Roaring Twenties: The Life and Style of Marjorie Merriweather Post
Explore the Jazz Age fashion, decorative art, jewelry, and design that made Marjorie Merriweather Post one of the most influential women of the 1920s.
Hillwood founder Marjorie Merriweather Post was an iconic tastemaker during the era known as the Roaring Twenties. One hundred years later, Hillwood celebrates Post’s influence on the period with a special exhibition focused on her impeccable attire, impressive art collection, and sumptuous design.
The progress, prosperity, and liberation that characterized the 1920s had a significant effect on the role of women in America, and Marjorie Post was no exception. The Post Cereal Company, which she inherited from her father, was thriving and she, along with new husband E.F. Hutton, established herself firmly within the new society that was burgeoning. The stylish French eighteenth-century furnishings and decorative arts that once populated her multiple residences, the glamorous attire that typified the independent “new woman,” and her astonishing collection of exotic gems and jewelry tell the story of the Roaring Twenties through the lens of one of its most influential women.
F. Scott Fitzgerald (1896–1940) epitomizes this age of excess and glamour embraced by Post and her peers in his 1926 novel, The Great Gatsby, writing, “The parties were bigger. The pace was faster, the shows were broader, the buildings were higher, the morals were looser, the liquor was cheaper.” As wealthy business and social figures darting between New York City, Palm Beach, and Europe, Post and her husband, Hutton, found themselves at the center of this splendor, which will be feted to dazzling heights at in this special exhibition.
Decorative objects on view in the exhibition reflect Post’s important criteria for collecting: that objects be finely crafted, made of exquisite materials, and have royal connections. She was a major client of Cartier during this period and like many of her wealthy cohort chose exquisite frames and personal accessories in bold, deco designs studded with jewels. Some of the fashion accessories she added to her collection during this time are evocative of the popular Western taste for exotic design, especially her collection of Chinese hand-painted silk and carved ivory fans and a white jade and needlepoint Cartier handbag. Post also acquired her famous carved Mughal Emerald brooch pendant and accompanying necklace to punctuate her more dramatic looks.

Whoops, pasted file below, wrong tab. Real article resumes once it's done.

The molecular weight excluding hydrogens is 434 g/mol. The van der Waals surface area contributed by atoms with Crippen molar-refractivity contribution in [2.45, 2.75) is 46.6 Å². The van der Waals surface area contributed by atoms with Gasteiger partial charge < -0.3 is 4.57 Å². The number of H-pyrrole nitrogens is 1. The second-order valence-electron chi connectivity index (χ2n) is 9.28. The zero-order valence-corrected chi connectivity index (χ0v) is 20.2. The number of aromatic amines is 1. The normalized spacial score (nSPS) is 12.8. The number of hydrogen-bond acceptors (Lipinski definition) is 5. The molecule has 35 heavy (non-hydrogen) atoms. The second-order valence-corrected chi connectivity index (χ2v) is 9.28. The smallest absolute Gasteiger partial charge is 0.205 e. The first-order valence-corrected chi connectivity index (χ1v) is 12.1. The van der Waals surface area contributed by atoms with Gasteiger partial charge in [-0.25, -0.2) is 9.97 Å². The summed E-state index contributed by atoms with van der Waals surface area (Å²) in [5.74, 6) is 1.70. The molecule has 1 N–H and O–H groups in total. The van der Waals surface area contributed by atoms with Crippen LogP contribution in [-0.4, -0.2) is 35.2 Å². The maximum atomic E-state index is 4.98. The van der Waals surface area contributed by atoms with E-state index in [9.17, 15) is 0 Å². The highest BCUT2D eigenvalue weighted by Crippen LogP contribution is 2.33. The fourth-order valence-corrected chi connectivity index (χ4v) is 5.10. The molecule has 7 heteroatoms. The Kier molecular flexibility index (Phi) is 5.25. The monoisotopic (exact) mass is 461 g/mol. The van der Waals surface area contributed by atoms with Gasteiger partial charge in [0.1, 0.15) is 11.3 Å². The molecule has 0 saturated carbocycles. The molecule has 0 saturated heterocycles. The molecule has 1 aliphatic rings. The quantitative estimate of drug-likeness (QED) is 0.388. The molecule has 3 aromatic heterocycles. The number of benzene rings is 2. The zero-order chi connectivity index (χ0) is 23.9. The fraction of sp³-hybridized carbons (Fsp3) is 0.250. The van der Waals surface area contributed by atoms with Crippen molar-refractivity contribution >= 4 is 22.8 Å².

The style in which Post furnished her residences, including her palatial New York triplex apartment, was emblematic of what was in vogue at the time. A French eighteenth-century chest of drawers, crafted of wood marquetry, ormolu, and marble reflects the type of furniture that was the trend of the day. Gold boxes and objects of vertu were also popular among collectors of the early twentieth century. A pair of heart-shaped boxes made in the mid-eighteenth century are among the rarest pieces in Hillwood’s collection. They epitomize Post’s taste for beautifully crafted items and her affinity for these small objects that embody the civility and frivolity of the Ancien Régime. These works, and others, will be on view among re-creations of Post’s residences of the time.
With her marriage to E.F. Hutton in 1920, Post’s social agenda expanded to Gatsby-level proportions, demanding splendid gowns and ensembles for parties, operas, and other lavish events for which the era became famous. Post commissioned her attire from New York’s finest dressmakers and boutiques, frequenting Bergdorf Goodman, Madame Frances, and Thurn. Dresses in the exhibition include drop-waisted, flapper-style gowns, dramatic capes, and custom fancy-dress ball costumes.
Roaring Twenties: The Life and Style of Marjorie Merriweather Post is sponsored by The Marjorie Merriweather Post Foundation, Janice and Ralph Shrader, Northern Trust, Ellen MacNeille Charles, Ms. Nedenia Rumbough and Mr. Jan Roosenburg, Diane B. Wilsey, and Elizabeth Elser Doolittle Charitable Trusts. All exhibitions and programs are funded in part by the U.S. Commission of Fine Art through the National Capital Arts and Cultural Affairs program. This project is supported by the DC Commission on the Arts and Humanities.